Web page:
The extension “.com” is not to be taken into consideration when examining the identity or confusing similarity between Complainant’s trademark and the disputed domain name. It has been held in numerous decisions that the addition of the gTLD suffix does not prevent likelihood of confusion merely because it is necessary for the registration of the domain name itself. (L'oreal SA v. 张容容, LinChaoJie, Guangxi NanNing IDEA Business Planning Co., Ltd, WIPO Case No. D2010-1318.)

For all the above-cited reasons, it is established that Complainant has trademark rights in the names that are reproduced in their entirety by Respondent and that this domain name is identical to Complainant’s GEMEY and MAYBELLINE trademarks.

Respondent is not affiliated with Complainant in any way, nor has he been authorized by Complainant to register and use its GEMEY and MAYBELLINE trademarks or to seek registration of any domain name incorporating said marks.

GEMEY and MAYBELLINE are cosmetic brands that have a long-term history. Created respectively in 1923 and 1917, they have achieved a worldwide recognition in particular for MAYBELLINE which has become number one cosmetic brand in the world. Previous UDRP Panels have underlined the well-known character of the trademark MAYBELLINE like inter alia in L'Oréal SA v. LV Kefeng, WIPO Case No. D2009-1231.

In the absence of any license or permission from Complainant to use its widely-known trademark, no bona fide or legitimate use of the domain name could reasonably be claimed (LEGO Juris A/S v. DomainPark Ltd, David Smith, Above.com Domain Privacy, Transure Enterprise Ltd, Host master, WIPO Case No. D2010-0138.)

The disputed domain name is so identical or at least confusingly similar with Complainant’s trademarks, Respondent could not reasonably pretend he was attempting to engage in a legitimate activity.

Respondent did not demonstrate, before receiving any notice of the dispute, use of, or demonstrable preparations to use, the disputed domain name or name corresponding to the disputed domain name in connection with a bona fide offering of goods or services. Indeed, the domain name did not resolve to any active website when noticed by Complainant.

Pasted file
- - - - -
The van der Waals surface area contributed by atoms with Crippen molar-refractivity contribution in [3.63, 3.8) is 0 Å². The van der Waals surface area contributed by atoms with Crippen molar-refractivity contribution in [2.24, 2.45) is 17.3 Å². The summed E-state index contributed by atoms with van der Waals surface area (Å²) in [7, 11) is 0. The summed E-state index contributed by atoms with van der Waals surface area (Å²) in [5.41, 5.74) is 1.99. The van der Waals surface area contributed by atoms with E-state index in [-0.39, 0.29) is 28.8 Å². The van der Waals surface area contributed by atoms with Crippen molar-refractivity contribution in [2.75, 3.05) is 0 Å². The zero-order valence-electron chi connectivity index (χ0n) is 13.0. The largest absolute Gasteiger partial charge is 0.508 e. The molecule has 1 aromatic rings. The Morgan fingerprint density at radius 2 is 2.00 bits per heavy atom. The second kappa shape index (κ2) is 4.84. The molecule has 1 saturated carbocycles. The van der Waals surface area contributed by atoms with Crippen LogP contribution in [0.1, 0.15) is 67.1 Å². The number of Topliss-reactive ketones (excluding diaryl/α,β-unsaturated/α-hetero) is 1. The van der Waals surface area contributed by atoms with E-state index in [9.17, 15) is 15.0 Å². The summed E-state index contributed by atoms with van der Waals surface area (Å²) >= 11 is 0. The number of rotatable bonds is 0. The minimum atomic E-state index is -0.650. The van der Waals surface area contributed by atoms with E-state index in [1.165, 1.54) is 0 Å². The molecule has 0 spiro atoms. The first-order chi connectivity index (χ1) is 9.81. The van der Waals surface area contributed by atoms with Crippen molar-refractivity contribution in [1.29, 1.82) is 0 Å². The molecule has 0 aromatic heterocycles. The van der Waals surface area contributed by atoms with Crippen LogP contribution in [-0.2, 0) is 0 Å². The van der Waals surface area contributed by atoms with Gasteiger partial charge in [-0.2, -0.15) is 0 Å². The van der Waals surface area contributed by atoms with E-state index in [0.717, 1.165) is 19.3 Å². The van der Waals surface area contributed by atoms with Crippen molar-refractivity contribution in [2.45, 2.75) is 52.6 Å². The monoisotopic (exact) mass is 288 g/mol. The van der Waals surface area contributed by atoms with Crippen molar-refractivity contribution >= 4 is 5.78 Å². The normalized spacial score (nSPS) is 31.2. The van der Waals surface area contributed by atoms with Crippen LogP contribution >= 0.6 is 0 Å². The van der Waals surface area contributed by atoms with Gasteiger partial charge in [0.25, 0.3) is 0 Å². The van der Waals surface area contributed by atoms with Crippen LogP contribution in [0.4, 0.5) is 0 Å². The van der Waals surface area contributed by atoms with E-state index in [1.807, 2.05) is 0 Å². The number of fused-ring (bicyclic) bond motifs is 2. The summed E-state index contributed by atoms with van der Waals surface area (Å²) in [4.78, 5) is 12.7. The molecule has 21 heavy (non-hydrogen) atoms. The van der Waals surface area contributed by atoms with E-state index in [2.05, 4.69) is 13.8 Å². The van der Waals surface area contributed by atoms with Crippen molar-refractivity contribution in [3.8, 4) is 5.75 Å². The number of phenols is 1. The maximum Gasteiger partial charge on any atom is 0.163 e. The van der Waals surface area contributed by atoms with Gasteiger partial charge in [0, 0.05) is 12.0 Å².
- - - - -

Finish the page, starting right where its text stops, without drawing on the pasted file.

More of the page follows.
With regards to bad faith registration, it is obvious that Respondent knew or must have known Complainant’s trademarks GEMEY and MAYBELLINE at the time Respondent acquired the disputed domain name.

Indeed, registration within the scope of the policy covers direct registration and registration after transfer. Here, it appears that the disputed domain name was thus “registered” within the meaning of the Policy when it was acquired by Respondent namely on May 23, 2008 (see, Gewista-Werbegesellschaft mbH v. Unasi Inc. WIPO Case No. D2005-1051).

In any event, including at the time of the actual registration of the disputed domain name, Complainant’s trademarks were well-known throughout the world, especially in China since many years. It thus appears impossible Respondent could have ignored Complainant’s trademarks.

In light of the reputation of Complainant’s trademarks and the composition of the disputed domain, namely the combination of two trademarks of Complainants reproduced in their entirety, it appears clear Respondent was aware of the existence of Complainant’s trademarks when he became the owner of the disputed domain name. As held by previous panels, knowledge of a corresponding mark at the time of the registration of the domain name suggests bad faith (Lancôme Parfums et Beauté & Cie, L’Oréal v. 10 Selling; WIPO Case No. D2008-0226; Caixa D´Estalvis I Pensions de Barcelona (“La Caixa”) v. Eric Adam, WIPO Case No. D2006-0464.)

In addition, the fact that a trademark search at the time of the registration of the domain name would have revealed Complainant’s registrations is another proof of Respondent’s in bad faith (Lancôme Parfums et Beauté & Cie, L’Oréal v. 10 Selling, WIPO Case No. D2008-0226.)

Assuming that Respondent did not know how to perform a trademark search online, a simple search on the Internet through any search engine, such as Google, would have revealed Complainant’s presence and trademarks. A search via Google using the keywords “gemey” and “maybelline” shows that all first results relate to Complainant’s products or news (Compagnie Générale des Etablissements Michelin v. Above.com Domain Privacy/Transure Enterprise Ltd, WIPO Case No. D2010-2085).

Moreover, Complainant owns the almost identical domain name: <gemey-maybelline.com>.